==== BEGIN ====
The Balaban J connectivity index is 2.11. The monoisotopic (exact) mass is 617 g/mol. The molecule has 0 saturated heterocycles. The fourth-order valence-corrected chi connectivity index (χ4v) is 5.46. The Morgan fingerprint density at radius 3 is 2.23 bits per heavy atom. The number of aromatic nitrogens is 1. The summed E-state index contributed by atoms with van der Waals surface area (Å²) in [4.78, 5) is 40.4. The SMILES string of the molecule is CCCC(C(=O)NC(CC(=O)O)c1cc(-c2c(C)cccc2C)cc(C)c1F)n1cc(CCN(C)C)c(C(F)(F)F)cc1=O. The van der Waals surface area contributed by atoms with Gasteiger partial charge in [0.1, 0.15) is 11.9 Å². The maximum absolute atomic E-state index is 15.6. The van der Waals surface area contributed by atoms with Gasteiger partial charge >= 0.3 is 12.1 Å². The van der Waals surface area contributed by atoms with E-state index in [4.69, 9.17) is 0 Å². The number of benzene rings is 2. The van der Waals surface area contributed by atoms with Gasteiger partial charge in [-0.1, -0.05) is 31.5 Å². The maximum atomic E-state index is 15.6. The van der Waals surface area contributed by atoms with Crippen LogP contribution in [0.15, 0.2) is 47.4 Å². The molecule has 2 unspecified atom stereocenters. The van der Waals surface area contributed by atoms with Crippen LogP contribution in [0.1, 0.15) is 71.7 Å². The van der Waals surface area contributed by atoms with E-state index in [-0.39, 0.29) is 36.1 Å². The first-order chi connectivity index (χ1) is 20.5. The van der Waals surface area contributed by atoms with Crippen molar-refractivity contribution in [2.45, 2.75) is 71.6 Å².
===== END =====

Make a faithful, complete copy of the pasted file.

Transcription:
The Balaban J connectivity index is 2.11. The monoisotopic (exact) mass is 617 g/mol. The molecule has 0 saturated heterocycles. The fourth-order valence-corrected chi connectivity index (χ4v) is 5.46. The Morgan fingerprint density at radius 3 is 2.23 bits per heavy atom. The number of aromatic nitrogens is 1. The summed E-state index contributed by atoms with van der Waals surface area (Å²) in [4.78, 5) is 40.4. The SMILES string of the molecule is CCCC(C(=O)NC(CC(=O)O)c1cc(-c2c(C)cccc2C)cc(C)c1F)n1cc(CCN(C)C)c(C(F)(F)F)cc1=O. The van der Waals surface area contributed by atoms with Gasteiger partial charge in [0.1, 0.15) is 11.9 Å². The maximum absolute atomic E-state index is 15.6. The van der Waals surface area contributed by atoms with Gasteiger partial charge >= 0.3 is 12.1 Å². The van der Waals surface area contributed by atoms with E-state index in [4.69, 9.17) is 0 Å². The number of benzene rings is 2. The van der Waals surface area contributed by atoms with Gasteiger partial charge in [-0.1, -0.05) is 31.5 Å². The maximum atomic E-state index is 15.6. The van der Waals surface area contributed by atoms with Crippen LogP contribution in [0.15, 0.2) is 47.4 Å². The molecule has 2 unspecified atom stereocenters. The van der Waals surface area contributed by atoms with Crippen LogP contribution in [0.1, 0.15) is 71.7 Å². The van der Waals surface area contributed by atoms with E-state index in [-0.39, 0.29) is 36.1 Å². The first-order chi connectivity index (χ1) is 20.5. The van der Waals surface area contributed by atoms with Crippen molar-refractivity contribution in [2.45, 2.75) is 71.6 Å².